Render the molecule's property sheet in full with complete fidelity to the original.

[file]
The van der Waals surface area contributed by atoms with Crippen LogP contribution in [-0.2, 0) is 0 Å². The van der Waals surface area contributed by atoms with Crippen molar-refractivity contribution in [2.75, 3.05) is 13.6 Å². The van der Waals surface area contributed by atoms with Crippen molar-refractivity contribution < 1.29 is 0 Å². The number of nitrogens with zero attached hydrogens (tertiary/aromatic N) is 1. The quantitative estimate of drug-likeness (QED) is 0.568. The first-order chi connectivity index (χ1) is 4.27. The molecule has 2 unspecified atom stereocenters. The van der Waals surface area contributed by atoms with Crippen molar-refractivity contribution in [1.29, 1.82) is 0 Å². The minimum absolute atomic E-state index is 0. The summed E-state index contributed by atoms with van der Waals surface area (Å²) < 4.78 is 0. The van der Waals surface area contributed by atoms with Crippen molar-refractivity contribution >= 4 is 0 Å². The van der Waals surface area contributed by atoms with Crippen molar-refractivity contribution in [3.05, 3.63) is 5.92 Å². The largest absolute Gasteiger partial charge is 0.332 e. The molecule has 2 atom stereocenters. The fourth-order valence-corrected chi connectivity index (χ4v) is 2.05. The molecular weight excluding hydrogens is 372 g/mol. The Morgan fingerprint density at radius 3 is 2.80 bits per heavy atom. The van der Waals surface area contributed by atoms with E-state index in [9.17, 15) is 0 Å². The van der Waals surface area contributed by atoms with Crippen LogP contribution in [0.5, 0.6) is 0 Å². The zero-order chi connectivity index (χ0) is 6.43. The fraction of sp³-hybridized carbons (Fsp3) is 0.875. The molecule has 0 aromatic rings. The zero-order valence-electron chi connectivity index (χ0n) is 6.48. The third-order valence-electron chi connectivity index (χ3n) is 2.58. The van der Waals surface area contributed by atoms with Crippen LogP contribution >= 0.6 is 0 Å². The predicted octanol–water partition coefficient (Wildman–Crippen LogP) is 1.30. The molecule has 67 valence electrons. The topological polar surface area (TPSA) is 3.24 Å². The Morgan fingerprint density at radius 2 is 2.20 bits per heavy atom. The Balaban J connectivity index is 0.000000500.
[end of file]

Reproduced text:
The van der Waals surface area contributed by atoms with Crippen LogP contribution in [-0.2, 0) is 0 Å². The van der Waals surface area contributed by atoms with Crippen molar-refractivity contribution in [2.75, 3.05) is 13.6 Å². The van der Waals surface area contributed by atoms with Crippen molar-refractivity contribution < 1.29 is 0 Å². The number of nitrogens with zero attached hydrogens (tertiary/aromatic N) is 1. The quantitative estimate of drug-likeness (QED) is 0.568. The first-order chi connectivity index (χ1) is 4.27. The molecule has 2 unspecified atom stereocenters. The van der Waals surface area contributed by atoms with Crippen molar-refractivity contribution in [1.29, 1.82) is 0 Å². The minimum absolute atomic E-state index is 0. The summed E-state index contributed by atoms with van der Waals surface area (Å²) < 4.78 is 0. The van der Waals surface area contributed by atoms with Crippen molar-refractivity contribution >= 4 is 0 Å². The van der Waals surface area contributed by atoms with Crippen molar-refractivity contribution in [3.05, 3.63) is 5.92 Å². The largest absolute Gasteiger partial charge is 0.332 e. The molecule has 2 atom stereocenters. The fourth-order valence-corrected chi connectivity index (χ4v) is 2.05. The molecular weight excluding hydrogens is 372 g/mol. The Morgan fingerprint density at radius 3 is 2.80 bits per heavy atom. The van der Waals surface area contributed by atoms with E-state index in [9.17, 15) is 0 Å². The van der Waals surface area contributed by atoms with Crippen LogP contribution in [0.5, 0.6) is 0 Å². The zero-order chi connectivity index (χ0) is 6.43. The fraction of sp³-hybridized carbons (Fsp3) is 0.875. The molecule has 0 aromatic rings. The zero-order valence-electron chi connectivity index (χ0n) is 6.48. The third-order valence-electron chi connectivity index (χ3n) is 2.58. The van der Waals surface area contributed by atoms with Crippen LogP contribution >= 0.6 is 0 Å². The predicted octanol–water partition coefficient (Wildman–Crippen LogP) is 1.30. The molecule has 67 valence electrons. The topological polar surface area (TPSA) is 3.24 Å². The Morgan fingerprint density at radius 2 is 2.20 bits per heavy atom. The Balaban J connectivity index is 0.000000500.